Wednesday, September 23

Zimbabwe is trying to transform itself into a leading tech hub with China’s help

Harare, Zimbabwe

There’s a quiet buzz in Zimbabwe right now for the opportunity of informational and communications technology might have as a transformational impact on the beleaguered economy.  The southern African country, which has one of the highest literacy rates in Africa, is looking to China to help building capacity and technological know-how to build one of the continent’s biggest IT hubs underpinned by big data and artificial intelligence.

Zimbabwe’s tech industry has arguably performed better than other companies in the troubled economy of the last decade and a half under former president Robert Mugabe. The big telecom companies have bumped up investment into enhancing data capacity and capability, led by Econet, the No.1 telco, has spent $1.3 billion over the last decade to expanding its 3G and  LTE networks.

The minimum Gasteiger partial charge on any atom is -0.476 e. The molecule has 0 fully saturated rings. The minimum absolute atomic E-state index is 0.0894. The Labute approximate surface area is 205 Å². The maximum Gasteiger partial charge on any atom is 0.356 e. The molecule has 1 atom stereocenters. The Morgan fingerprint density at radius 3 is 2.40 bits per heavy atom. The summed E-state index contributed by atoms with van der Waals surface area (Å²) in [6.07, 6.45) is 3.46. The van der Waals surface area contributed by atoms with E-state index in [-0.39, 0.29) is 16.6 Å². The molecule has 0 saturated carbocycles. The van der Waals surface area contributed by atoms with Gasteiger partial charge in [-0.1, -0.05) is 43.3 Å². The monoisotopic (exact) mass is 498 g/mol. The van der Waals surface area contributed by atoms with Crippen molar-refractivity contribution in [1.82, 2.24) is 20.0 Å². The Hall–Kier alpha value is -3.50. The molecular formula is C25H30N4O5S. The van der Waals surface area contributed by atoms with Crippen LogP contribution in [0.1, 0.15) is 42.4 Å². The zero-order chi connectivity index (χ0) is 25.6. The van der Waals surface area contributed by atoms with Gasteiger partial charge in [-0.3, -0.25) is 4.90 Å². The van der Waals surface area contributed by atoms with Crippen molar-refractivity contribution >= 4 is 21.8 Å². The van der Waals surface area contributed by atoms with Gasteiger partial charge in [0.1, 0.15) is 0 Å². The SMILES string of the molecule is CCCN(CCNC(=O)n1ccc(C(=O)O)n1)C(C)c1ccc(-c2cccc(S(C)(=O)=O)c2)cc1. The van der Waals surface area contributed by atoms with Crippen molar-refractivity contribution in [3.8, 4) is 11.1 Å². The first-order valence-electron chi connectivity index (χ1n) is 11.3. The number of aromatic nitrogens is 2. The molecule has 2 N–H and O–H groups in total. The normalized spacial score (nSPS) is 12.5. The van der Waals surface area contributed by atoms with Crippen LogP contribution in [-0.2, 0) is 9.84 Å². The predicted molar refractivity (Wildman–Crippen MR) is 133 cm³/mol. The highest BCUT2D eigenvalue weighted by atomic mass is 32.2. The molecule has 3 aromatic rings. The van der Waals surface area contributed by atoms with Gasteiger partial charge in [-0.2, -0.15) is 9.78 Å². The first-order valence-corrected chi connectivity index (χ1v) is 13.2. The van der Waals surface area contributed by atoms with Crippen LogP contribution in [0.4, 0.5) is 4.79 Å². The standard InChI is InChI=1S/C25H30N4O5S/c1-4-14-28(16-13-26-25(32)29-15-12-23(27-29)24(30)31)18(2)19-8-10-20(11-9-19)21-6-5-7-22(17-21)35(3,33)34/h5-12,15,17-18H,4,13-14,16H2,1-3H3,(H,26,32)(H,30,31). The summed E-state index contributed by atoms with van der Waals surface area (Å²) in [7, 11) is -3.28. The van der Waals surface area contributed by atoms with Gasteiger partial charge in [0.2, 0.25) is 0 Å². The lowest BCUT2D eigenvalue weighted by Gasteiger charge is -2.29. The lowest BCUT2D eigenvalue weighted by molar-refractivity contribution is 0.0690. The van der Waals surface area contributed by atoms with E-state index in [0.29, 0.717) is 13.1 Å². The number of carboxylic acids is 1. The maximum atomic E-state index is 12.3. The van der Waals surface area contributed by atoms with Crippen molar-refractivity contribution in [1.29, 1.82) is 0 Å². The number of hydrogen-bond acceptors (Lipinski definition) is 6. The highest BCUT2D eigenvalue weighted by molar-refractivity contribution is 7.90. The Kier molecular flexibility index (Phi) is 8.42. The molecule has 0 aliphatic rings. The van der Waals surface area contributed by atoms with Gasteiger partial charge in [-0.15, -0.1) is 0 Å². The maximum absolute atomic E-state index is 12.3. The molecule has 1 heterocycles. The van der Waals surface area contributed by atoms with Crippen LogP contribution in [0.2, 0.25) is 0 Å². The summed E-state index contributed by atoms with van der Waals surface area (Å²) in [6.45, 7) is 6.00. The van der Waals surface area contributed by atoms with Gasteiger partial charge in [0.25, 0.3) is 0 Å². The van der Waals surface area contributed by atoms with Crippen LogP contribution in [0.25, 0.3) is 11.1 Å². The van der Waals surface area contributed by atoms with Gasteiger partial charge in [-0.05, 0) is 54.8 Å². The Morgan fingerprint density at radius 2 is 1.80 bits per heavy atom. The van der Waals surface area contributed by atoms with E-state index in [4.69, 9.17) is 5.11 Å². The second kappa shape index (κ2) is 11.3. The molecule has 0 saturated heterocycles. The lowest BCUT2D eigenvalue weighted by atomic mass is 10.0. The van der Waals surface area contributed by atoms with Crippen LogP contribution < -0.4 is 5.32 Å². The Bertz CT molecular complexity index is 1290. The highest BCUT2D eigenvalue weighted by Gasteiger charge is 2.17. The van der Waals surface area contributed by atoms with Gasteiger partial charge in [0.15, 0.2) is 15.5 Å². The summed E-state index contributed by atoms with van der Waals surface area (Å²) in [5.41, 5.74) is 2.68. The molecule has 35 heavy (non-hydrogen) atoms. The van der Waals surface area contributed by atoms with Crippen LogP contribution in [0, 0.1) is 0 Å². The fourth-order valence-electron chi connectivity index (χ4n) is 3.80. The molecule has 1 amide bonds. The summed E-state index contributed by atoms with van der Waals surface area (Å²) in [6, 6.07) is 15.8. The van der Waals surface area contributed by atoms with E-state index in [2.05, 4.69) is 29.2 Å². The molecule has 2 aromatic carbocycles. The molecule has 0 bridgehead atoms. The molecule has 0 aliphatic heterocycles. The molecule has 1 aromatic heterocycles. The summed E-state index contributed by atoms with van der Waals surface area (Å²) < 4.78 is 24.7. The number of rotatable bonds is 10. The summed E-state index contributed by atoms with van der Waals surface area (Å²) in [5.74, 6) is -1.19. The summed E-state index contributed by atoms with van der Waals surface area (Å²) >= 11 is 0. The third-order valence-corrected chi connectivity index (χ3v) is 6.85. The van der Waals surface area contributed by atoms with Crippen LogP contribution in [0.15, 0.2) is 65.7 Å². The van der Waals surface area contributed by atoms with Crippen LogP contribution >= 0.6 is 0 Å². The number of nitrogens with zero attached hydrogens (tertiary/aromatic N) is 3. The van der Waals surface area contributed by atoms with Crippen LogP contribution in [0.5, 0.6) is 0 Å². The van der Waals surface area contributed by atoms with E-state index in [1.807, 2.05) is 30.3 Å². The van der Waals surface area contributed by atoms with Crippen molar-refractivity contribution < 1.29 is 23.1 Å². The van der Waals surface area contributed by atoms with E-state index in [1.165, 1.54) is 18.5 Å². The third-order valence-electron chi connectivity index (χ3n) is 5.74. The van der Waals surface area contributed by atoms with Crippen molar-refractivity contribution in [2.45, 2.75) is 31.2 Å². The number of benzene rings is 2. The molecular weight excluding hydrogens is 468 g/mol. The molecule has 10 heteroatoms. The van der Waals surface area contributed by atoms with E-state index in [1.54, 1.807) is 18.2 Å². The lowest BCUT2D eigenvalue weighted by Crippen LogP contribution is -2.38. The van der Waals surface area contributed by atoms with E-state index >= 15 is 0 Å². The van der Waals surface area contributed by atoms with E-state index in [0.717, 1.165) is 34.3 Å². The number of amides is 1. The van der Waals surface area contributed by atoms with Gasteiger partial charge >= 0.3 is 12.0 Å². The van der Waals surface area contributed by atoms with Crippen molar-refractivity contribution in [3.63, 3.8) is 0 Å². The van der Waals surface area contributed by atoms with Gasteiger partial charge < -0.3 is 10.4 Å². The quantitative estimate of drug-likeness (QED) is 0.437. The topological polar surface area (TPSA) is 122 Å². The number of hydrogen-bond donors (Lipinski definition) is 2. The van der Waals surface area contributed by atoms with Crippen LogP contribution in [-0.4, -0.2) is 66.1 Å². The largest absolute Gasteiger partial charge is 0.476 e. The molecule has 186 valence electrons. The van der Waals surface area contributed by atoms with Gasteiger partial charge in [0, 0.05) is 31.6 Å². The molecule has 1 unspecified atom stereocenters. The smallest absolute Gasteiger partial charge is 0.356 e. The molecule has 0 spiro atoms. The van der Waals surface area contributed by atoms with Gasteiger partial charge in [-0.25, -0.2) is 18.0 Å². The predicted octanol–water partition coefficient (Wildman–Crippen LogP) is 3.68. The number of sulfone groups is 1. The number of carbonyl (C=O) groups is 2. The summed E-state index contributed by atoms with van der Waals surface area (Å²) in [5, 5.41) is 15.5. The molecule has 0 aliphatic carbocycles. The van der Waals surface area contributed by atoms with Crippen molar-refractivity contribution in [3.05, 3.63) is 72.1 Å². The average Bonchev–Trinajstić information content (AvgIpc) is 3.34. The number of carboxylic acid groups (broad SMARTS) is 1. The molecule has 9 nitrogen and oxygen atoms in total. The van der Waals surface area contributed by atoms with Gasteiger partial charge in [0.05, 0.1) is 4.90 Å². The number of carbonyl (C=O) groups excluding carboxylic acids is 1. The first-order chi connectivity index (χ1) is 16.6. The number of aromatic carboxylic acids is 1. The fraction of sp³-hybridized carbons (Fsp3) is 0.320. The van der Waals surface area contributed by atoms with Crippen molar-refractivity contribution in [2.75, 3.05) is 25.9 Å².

In all this, China has a key role in Zimbabwe’s bid to reimagine itself as a technological hub. Chinese facial recognition technology is being deployed at entry points such as airports and border posts. The project will be undertaken with a Chinese company, called HikVision. All this will build into a converged big data and artificial intelligence capability for the country, whose innovators—although a bit cash strapped—are crying out for the opportunity to break away from their backyard labs and hubs into the mainstream.

The Chinese are even helping Zimbabwe, whose president Emmerson Mnangagwa visited China in April, to develop smart cities, starting with a pilot undertaking in Mutare in the Eastern Highlands. Tech hubs and innovators in Zimbabwe have already jumped onto this, with the Emisha City Hack for Bulawayo selecting innovator teams to benefit from support and funding for development of tech solutions to solve challenges faced by Zimbabwe’s second city. Tami Mudzingwa, a director for the hackathon, told Quartz Africa via Twitter that “ICT will be a potent vehicle for driving growth and development” in African countries such as Zimbabwe. Continue reading

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